Court ends enforcement of ban on openly gay military service
A federal appeals court in San Francisco issued a ruling Wednesday that ends enforcement of the law banning openly gay people from serving in the military, citing the Obama administration's recent determination that gays and lesbians have suffered a history of discrimination.
The statute known as "don't ask, don't tell" was ruled unconstitutional by U.S. District Judge Virginia Phillips in September, and a ban on its enforcement was imposed a month later. The U.S. 9th Circuit Court of Appeals stayed Phillips' ruling, though, while it was being appealed and to allow the Defense Department time to prepare for integrating gays into the armed services.
A three-judge panel of the appeals court lifted that stay in a two-page order Wednesday, granting a motion brought by the Log Cabin Republicans, a gay-rights advocacy group that sued the federal government over "don't ask, don't tell" seven years ago.
The 9th Circuit order signed by Chief Judge Alex Kozinski and two appointees of President Clinton cited recent changes in administration policy calling for "heightened scrutiny" of laws that discriminate on the basis of sexual orientation, like the Defense of Marriage Act, which deprives same-sex married couples of federal benefits.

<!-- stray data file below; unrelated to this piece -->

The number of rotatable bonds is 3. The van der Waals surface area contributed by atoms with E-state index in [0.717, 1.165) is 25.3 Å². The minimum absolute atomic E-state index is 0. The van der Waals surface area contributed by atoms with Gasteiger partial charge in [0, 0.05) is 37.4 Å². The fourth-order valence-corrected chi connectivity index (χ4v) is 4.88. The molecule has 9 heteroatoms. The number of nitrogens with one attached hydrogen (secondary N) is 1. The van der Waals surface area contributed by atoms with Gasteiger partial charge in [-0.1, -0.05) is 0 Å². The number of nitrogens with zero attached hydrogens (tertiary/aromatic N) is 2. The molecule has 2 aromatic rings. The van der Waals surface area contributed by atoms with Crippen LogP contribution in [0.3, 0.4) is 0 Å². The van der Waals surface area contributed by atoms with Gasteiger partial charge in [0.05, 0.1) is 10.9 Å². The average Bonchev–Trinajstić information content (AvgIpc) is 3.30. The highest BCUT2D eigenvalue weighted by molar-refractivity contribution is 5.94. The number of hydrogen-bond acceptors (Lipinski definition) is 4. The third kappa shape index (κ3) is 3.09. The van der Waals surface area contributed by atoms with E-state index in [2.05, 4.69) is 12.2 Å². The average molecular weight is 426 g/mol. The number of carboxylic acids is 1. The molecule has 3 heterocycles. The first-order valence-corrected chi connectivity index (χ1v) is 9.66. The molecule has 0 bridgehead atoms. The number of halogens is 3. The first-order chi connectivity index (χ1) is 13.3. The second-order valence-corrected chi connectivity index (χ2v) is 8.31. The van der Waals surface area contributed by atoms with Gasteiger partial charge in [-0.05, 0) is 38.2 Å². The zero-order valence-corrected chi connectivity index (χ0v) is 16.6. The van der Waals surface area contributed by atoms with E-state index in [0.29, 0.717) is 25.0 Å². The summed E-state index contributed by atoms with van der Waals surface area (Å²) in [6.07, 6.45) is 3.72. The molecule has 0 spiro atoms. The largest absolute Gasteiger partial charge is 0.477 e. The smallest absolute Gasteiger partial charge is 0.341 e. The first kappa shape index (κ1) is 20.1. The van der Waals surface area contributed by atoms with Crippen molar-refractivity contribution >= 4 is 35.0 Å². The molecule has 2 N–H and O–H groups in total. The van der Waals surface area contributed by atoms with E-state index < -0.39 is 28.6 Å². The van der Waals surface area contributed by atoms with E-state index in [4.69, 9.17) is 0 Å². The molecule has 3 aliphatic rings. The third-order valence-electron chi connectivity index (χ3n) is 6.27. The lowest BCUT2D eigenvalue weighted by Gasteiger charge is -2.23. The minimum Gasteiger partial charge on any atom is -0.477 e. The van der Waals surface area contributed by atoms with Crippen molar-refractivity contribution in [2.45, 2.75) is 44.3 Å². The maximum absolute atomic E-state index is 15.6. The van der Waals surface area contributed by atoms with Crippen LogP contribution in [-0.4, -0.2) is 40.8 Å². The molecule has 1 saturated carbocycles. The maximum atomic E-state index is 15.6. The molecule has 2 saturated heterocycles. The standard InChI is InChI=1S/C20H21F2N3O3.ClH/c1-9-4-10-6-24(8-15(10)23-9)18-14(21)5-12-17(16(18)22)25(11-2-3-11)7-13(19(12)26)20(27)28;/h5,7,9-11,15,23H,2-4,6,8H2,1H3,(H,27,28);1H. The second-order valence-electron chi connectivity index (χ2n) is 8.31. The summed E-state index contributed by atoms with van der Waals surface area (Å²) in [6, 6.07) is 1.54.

"Gay and lesbian individuals have suffered a long and significant history of purposeful discrimination," the administration said last week in ordering equal treatment of the spouse of a lesbian lawyer who works for the 9th Circuit.
The appeals panel also noted that the Defense Department "is well under way" in its training of soldiers and sailors for the transition to openly gay service by mid-summer.
-- Carol J. Williams
Photo: Protesters against the "don't ask, don't tell" policy greet President Obama in Florida last year. Credit: Pat Carter / Associated Press